Aug 30, 2016
The two hardest tests on the spiritual road are the patience to wait for the right moment and the courage not to be disappointed with what we encounter.”
― Paulo Coelho
Having made my way into the world in the 90s, when “following your dream” was the motto chanted out of every rooftop, I, too, with a large number of fellow millennial, was encouraged to follow suit. My dream most certainly was to grow up to be engineer, doctor or an IAS officer, or someone, who proudly holds an MBA. Pays to note that, compared to the generations that went before us, we were born rather well to do, we were born to a set of parents who were very hardworking and could provide us with all the support necessary to build ourselves a comfortable life.
We were lucky enough to witness the transition of technology, from flip phones to iPhones (though any phone essentially served the purpose). We were rewarded with the best electronic gadgets and precious gifts every time we managed to score good grades (though our parents continued to use the standard Nokia device). Pause to ponder a little more and you realize the generation born after us is, well, luckier.
Now, most of us were sent to good schools, with good teachers who helped us develop our personalities and confidence. We grew up to be individuals who were comfortable to speak unabashedly in public and voice out our opinions on the most controversial topics. And though we learnt everything needed to be able to taste success, I do firmly believe that we missed out on one very important virtue. Every school, college, parent and grandparent forgot to instill in us this one quality – patience.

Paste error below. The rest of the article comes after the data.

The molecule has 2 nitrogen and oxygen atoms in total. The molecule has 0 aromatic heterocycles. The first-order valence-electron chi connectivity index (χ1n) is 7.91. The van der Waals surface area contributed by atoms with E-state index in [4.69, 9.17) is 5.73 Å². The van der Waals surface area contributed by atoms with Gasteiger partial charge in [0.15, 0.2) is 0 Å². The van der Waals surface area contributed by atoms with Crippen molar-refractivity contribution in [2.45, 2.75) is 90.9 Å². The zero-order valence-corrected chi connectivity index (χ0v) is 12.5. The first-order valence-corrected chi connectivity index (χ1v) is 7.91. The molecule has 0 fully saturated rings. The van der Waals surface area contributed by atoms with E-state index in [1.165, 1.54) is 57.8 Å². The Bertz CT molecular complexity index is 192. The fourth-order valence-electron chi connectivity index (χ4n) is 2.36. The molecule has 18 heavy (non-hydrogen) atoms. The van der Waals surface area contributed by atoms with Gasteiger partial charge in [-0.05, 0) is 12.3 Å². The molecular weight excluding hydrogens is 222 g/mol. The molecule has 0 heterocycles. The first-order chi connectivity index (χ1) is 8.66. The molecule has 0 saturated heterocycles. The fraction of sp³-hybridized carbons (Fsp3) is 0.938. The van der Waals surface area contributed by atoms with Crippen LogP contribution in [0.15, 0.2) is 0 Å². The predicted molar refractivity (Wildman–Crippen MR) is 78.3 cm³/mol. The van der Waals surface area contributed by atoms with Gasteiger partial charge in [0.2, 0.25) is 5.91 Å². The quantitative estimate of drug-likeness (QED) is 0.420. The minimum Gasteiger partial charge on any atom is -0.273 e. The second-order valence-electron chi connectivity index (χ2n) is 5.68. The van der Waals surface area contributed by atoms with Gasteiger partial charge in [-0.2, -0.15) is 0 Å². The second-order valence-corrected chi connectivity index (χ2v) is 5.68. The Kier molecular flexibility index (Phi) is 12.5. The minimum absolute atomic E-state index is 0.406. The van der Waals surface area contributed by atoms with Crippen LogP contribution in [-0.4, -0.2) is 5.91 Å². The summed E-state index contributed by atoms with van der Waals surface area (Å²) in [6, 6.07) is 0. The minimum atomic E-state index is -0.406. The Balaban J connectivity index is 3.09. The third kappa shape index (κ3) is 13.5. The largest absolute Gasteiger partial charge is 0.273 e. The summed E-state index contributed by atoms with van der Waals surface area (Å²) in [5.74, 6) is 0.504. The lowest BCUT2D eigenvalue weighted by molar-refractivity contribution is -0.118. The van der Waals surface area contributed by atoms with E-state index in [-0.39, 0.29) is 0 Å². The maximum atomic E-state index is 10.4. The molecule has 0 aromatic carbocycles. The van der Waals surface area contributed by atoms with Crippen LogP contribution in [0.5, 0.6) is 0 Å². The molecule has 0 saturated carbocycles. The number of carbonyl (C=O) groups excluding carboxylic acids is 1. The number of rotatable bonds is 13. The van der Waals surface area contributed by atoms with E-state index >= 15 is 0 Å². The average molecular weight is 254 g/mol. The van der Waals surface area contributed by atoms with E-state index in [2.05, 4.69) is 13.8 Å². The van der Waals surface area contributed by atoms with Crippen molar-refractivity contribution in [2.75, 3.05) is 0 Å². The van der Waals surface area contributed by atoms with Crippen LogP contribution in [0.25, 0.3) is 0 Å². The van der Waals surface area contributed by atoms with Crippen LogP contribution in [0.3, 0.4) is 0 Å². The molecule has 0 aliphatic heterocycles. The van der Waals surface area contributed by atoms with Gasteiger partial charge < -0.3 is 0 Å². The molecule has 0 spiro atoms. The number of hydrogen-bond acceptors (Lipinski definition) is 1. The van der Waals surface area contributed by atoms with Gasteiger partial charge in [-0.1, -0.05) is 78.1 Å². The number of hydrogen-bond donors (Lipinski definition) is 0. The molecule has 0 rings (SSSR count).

Go ahead. Give it a thought. Take all the time you need, but you’ll agree with me when you realize the tiniest of our achievements never went un-rewarded. The smallest successes and we were made to feel extremely special. Whether in school or at home, at every step we were encouraged and rewarded the very moment we attained results. Now, there’s no doubt that in the mind of a little girl, it was good.
It helped me boost my morale. It made me think I was different from the others and of course I had a file full of certificates (half of them for just participation) to reaffirm my belief whenever I felt otherwise. But then you grow up… This beautiful bubble built around you starts to crumble, and you realize that every colleague of yours is as special as you are, making you nothing but ordinary. I have a number of friends, all with qualifications they wear proudly on their sleeves; but some find themselves stuck in a job hunt, whereas the others with jobs also find themselves stuck and some realize that the path they chose was nowhere near to where they want to be. But the one thing that makes itself painfully evident is each one of them is easily frustrated and disappointed when things don’t work out. Well, Rome wasn’t built in a day and neither is your career. It does take a lot of hard work, dedication and determination. But most of all, it takes waiting. And although we’ve mastered the art of hard work, dedication and determination, the waiting wasn’t taught to us and well, we never learnt how to. When we don’t see results immediately, it soon turns into a cry for help. And it eventually pushes us to give up.